The HIV epidemic continues to be a public health issue - nearly 20,000 people become infected with HIV every day. A large proportion of these new cases are among sex workers who have unprotected sex with clients. Infection rates among sex workers are very high, and this is especially true in developing countries with concentrated HIV epidemics. Condoms are an effective defense against the transmission of sexually transmitted infections (STIs). But despite substantial efforts to educate sex workers about using condoms to prevent the risk of STIs, and particularly the risk of HIV infection, large numbers of sex workers are still not using condoms with clients.
Much of the health policy literature makes two primary arguments: In many cases, sex workers engage in unprotected sex because they are uninformed of the risks; or in the cases in which sex workers are aware of the risk, the hypothesis is that non–condom use occurs because condoms are either very expensive or unavailable. This study offers another possible explanation: sex workers are willing to risk HIV infection by having unprotected sex with clients if they are adequately compensated for such a risk.
In contrast to countries that have a generalized HIV epidemic (defined by UNAIDS as an HIV prevalence rate greater than 1% of the general population), the HIV epidemic in Mexico is concentrated in groups with high-risk behavior, such as sex workers. The Mexican government has conducted a large-scale education campaign to promote condom use and to increase awareness about the risks of unprotected sex, which has led to fairly high condom use among sex workers. Additionally, many Mexican states regulate the sex work industry, which has led to increased transparency about clients of sex workers.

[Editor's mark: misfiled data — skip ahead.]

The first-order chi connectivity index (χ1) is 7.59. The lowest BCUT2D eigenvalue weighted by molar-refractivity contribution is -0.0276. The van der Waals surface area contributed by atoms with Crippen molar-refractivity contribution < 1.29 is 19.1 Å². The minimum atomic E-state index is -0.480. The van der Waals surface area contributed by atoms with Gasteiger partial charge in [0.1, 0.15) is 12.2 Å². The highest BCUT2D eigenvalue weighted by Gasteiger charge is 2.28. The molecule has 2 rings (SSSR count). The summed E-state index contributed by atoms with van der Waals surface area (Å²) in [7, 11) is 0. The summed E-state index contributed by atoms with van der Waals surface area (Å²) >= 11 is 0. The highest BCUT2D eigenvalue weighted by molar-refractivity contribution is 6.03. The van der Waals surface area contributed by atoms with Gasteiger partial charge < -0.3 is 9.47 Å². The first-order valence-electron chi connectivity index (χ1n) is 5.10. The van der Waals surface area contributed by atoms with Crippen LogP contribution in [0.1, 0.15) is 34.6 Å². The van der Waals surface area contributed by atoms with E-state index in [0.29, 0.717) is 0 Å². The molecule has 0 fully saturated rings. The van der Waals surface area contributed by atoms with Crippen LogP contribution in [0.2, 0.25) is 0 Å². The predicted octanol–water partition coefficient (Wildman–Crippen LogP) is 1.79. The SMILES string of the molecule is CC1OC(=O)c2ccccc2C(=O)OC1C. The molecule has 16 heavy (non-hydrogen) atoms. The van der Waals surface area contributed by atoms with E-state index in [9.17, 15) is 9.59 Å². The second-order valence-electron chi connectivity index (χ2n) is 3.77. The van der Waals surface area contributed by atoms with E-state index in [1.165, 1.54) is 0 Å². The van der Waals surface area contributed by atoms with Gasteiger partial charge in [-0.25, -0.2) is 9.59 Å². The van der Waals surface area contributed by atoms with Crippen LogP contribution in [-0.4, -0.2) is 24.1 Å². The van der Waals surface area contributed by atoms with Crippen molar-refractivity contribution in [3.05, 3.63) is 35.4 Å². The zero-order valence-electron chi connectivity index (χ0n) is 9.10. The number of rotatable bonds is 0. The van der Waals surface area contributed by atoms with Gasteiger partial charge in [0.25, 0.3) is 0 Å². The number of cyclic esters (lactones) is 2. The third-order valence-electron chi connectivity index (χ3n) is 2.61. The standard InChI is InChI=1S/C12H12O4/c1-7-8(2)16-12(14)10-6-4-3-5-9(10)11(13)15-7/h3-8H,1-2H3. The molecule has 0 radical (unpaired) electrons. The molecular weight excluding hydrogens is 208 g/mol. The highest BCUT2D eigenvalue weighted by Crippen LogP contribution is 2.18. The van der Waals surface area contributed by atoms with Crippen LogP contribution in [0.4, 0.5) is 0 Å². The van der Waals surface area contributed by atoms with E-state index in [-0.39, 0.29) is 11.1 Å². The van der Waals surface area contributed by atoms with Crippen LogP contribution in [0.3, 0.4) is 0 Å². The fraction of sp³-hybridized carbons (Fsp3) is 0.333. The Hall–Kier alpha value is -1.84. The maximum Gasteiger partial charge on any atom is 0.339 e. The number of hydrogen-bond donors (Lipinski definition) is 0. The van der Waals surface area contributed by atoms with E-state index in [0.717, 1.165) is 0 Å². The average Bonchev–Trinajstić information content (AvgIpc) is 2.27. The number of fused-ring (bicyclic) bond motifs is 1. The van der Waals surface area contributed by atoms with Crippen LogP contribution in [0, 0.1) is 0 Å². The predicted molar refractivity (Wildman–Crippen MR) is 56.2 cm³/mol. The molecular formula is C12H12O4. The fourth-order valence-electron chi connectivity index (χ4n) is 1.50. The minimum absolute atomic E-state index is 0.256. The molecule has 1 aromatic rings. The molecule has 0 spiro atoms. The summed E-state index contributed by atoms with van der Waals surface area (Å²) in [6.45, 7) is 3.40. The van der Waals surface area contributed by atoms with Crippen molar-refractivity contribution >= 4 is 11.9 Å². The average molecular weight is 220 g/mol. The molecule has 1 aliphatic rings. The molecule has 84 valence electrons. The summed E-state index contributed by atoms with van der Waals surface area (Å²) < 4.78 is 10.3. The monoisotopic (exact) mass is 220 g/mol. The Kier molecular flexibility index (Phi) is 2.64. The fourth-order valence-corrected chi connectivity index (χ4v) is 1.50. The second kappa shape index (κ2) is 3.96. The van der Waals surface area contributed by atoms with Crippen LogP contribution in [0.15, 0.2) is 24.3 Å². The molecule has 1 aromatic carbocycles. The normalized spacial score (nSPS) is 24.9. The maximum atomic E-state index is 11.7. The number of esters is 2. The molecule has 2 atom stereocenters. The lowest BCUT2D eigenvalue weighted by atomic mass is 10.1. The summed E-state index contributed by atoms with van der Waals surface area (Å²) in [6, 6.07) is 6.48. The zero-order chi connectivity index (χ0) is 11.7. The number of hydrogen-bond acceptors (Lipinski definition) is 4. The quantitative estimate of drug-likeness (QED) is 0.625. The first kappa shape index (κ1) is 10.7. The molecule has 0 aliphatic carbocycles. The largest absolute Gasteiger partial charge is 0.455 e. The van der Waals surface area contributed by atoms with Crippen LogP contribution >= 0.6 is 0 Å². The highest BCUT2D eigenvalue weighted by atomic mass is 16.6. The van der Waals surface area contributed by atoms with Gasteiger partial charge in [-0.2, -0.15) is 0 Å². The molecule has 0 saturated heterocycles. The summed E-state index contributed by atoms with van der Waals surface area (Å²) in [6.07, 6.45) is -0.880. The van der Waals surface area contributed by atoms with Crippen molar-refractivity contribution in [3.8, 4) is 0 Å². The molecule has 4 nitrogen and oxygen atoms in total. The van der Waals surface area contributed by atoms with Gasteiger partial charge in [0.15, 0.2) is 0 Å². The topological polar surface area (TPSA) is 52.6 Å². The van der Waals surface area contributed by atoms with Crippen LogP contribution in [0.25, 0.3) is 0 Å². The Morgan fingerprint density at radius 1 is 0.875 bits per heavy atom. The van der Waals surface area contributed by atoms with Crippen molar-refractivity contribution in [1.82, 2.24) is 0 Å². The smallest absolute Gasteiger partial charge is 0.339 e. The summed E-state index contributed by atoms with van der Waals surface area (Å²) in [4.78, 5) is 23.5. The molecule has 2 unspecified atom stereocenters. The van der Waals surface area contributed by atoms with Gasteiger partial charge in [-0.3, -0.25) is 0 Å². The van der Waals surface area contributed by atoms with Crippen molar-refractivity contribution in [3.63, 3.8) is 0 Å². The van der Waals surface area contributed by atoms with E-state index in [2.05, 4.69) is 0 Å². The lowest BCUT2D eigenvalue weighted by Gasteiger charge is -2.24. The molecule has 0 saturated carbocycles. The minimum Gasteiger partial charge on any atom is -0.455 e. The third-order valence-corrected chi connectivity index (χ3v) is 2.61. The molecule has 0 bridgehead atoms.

Research for the study was conducted in two Mexican states: Morelos and Michoacan. Morelos has one of the highest rates of reported HIV in the country. Michoacan is closer to the median rate for Mexico’s national infection rate. The states were selected on the basis of HIV prevalence, previous experience with behavioral studies, and willingness of the local HIV advocacy groups to collaborate.
The study’s empirical objectives were to obtain consistent estimates of the price differential between condom and non–condom use, and to understand how this differential varies due to client and sex worker preferences. To do so, researchers first mapped the universe of sex workers to develop a sample frame and number of interview participants. Key informants (e.g., taxi drivers, police, and NGO workers) helped researchers identify potential gathering sites for commercial sex workers. After mapping these locations, researchers estimated the population size at each site to construct a representative sample.
A panel data set was created from in-depth interviews and focus groups that were conducted with sex workers and their clients on the prior three to four transactions. The survey included sex worker demographics and characteristics, as well as retrospective details – including the cost of the service and whether a condom was used – of the last three transactions in Morelos and the last four transactions per sex worker in Michoacan, for a total of 3,837 observations. Given that most sex workers had more than three transactions per week, and the retrospective data was less than a week old, recall bias was not viewed as a significant issue.